Wednesday, November 23, 2011

Lembke: School districts' practice of passing trash with sexually abusive teachers is common

Apparently, Sen. Jane Cunningham, R-Chesterfield, is not the only one willing to twist the facts in order to malign public school districts and classroom teachers.

In a report on the recently-concluded special session issued today, Sen. Jim Lembke, R-St. Louis, pushes the same misleading statistics and assertions that Mrs. Cunningham used to get SB 54 passed in the first place.

Also successful in passage was Senate Bill 1, more commonly referred to as the "Facebook Fix." This measure came to be because of challenges found in Senate Bill 54, which was signed into law earlier this year. This new law created the Amy Hestir Student Protection Act, which is named for a Missouri woman who was continually molested and assaulted by her junior high school teacher while she was in school. The teacher was employed by several school districts before winning a "Teach of the Year" award before retiring.

The practice of sexually abusive teachers moving across the state is so common that the Missouri Department of Education has termed the phrase "passing the trash," meaning quietly passing the abusive educator from one district to another, typically signing confidentiality agreements to not disclose the problems to another district seeking reference information and often times even paying a severance.

In a national investigation by the Associated Press in 2007, sexual misconduct in public schools was found to be at least six times more prevalent than the priesthood scandal that was so highly publicized. Studies show that Missouri is the 11th worst state in the nation for educators their licenses because of sexual misconduct. This is unacceptable.

All education organizations and teacher groups supported this bill that passed both the Missouri Senate and House unanimously during the regular session. After some teacher groups expressed concern about the social media interaction portion of the new law, some changes were brought about in Senate Bill 1.

Current law requires each school district to adopt written policies concerning teacher-student and employee-student communications by Jan. 1, 2012. Current law also requires those policies to include restrictions on educators' use of both work- and non-work related Internet sites.

Senate Bill 1 changes the requirements that must be included in each school district's policy by repealing the existing components and requirements, instead leaving those decisions to be made at the local level. School districts must adopt written policies concerning employee-student communications by Mar. 1, 2012.

Senate Bill 1 repeals the prohibition on a teacher establishing, maintaining or using a work-related Internet site unless it is available to school administrators and the child's parent. It also repeals the prohibition on a teacher establishing, maintaining or using a non-work related Internet site that allows exclusive access with a current or former student.

Lembke says that the practice of "passing the trash," or allowing a teacher who has sexually abused a student to move from one school to another is common in this state. Perhaps at one time it was, but the legislature addressed this problem in the mid-90s, adding extra layers of protection that made SB 54 totally unnecessary. The assertion has been made that the trash passing took place because school officials feared lawsuits from fired teachers. Those would be far easier to deal with than lawsuits from the families of sexually abused students if school districts allow teachers to resign quietly and then continue to abuse students at other schools.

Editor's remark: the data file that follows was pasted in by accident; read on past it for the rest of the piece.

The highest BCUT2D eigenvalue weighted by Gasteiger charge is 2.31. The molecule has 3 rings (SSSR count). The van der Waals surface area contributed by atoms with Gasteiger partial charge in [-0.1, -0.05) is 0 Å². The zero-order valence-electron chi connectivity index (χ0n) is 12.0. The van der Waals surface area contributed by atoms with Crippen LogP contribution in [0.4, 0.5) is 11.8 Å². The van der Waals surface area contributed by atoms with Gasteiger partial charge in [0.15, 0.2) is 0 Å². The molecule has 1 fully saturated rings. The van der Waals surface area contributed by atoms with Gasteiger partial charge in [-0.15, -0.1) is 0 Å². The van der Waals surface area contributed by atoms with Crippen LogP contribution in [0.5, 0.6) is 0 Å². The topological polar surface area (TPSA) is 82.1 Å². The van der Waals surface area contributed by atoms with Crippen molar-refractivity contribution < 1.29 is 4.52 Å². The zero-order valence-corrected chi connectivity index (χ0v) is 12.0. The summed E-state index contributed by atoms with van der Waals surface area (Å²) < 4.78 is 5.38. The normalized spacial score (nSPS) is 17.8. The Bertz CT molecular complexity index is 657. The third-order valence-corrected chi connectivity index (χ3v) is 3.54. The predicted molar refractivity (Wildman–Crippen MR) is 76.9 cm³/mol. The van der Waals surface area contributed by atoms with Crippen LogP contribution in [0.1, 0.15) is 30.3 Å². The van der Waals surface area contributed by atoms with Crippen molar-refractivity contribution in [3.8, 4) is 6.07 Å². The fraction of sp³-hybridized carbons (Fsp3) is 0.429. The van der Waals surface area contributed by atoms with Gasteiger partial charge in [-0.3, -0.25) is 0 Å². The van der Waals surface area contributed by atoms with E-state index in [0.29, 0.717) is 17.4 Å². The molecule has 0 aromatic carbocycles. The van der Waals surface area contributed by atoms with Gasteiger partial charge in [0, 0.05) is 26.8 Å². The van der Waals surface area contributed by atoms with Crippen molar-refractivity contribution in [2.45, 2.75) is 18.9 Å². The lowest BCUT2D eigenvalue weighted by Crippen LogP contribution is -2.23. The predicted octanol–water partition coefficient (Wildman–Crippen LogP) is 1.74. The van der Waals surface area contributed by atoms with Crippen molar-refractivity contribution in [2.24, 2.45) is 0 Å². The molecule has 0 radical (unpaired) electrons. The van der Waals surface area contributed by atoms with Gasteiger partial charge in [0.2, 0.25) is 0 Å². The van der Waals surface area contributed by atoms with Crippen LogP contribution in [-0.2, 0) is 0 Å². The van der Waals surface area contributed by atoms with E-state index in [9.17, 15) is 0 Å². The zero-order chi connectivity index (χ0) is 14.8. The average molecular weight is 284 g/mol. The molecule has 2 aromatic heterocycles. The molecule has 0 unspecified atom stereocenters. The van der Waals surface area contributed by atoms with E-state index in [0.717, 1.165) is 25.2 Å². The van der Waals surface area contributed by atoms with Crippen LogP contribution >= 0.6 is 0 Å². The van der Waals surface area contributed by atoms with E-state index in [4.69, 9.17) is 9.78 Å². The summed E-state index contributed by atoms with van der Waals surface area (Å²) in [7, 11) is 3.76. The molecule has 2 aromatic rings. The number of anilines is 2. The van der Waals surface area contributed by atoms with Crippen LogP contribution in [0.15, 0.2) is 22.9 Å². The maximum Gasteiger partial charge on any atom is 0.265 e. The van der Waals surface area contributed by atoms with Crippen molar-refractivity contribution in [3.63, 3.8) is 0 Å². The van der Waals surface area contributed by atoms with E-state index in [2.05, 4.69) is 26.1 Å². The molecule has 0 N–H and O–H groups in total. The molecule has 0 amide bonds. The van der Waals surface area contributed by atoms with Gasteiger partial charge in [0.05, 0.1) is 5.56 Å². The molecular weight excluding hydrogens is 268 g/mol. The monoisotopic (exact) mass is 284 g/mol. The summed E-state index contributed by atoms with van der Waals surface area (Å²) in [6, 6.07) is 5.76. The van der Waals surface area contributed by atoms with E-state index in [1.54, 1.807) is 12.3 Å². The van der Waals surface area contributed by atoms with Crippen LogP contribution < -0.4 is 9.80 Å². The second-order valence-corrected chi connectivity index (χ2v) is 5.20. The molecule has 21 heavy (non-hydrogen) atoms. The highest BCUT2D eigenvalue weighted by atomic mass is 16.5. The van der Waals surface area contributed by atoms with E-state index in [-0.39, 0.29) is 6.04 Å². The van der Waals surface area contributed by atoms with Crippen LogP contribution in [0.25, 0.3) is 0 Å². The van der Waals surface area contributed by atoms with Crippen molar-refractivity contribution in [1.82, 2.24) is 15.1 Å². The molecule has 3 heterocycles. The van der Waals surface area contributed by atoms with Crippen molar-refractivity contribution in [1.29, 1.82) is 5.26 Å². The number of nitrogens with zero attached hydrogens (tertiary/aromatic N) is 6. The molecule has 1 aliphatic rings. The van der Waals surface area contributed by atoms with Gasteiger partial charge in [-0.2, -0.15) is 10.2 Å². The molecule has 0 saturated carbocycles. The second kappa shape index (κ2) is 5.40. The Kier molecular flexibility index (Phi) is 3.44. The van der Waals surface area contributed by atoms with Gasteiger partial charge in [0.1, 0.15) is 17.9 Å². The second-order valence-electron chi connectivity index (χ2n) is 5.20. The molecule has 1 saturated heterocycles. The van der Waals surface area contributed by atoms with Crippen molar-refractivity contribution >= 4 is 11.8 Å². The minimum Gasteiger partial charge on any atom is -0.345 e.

To top it off, Lembke parrots Mrs. Cunningham's slanderous comments that the sexual abuse problem among Missouri teachers is six times greater than the abuse uncovered in "the priesthood scandal."

And finally, he uses Mrs. Cunningham's tired oft-repeated comment that an Associated Press survey showed Missouri had the 11th highest number of teachers lose their licenses because of sexual abuse.

What neither Mrs. Cunningham or Lembke ever mentions- obviously because it would not fit in with the anti-teacher message they are trying to send- is that Missouri's number was high because the measures that were enacted in the mid-90s, with the support of teachers across this state, are working. We are finding these people who bring disgrace to our profession and making sure they never set foot in a classroom again.

Our numbers are higher because many states have swept these problems under the rug and have no mechanism in place to deal with them.

Instead, self-serving politicians like Jane Cunningham and Jim Lembke have used Missouri's success in getting rid of these predators as a club with which to continue the type of teacher-bashing that has become prevalent in this state and in this nation over the past few years.

And the anti-teacher grandstanding is being accomplished with the help of a media that has never once challenged the assertions made by Mrs. Cunningham, Lembke, or the others who have made a parlor game of attacking classroom teachers.

At best, the media calls some representative of MSTA or MNEA to get a response. The more common response has simply been to print the allegation and let it stand as truth.

Lembke also offers the misleading comment that the Facebook portion of SB 54 was repealed after teachers complained about it. Yes, teachers did complain and my voice was one of the loudest, but we were also supported by many parents, students, and members of the general community who saw Mrs. Cunningham's bill for exactly what it was, a labeling of all Missouri classroom teachers as perverts lying in wait for unsuspecting children.

With comments like those made by Lembke in his report, it appears that teachers will still be under the gun when the 2012 session begins.

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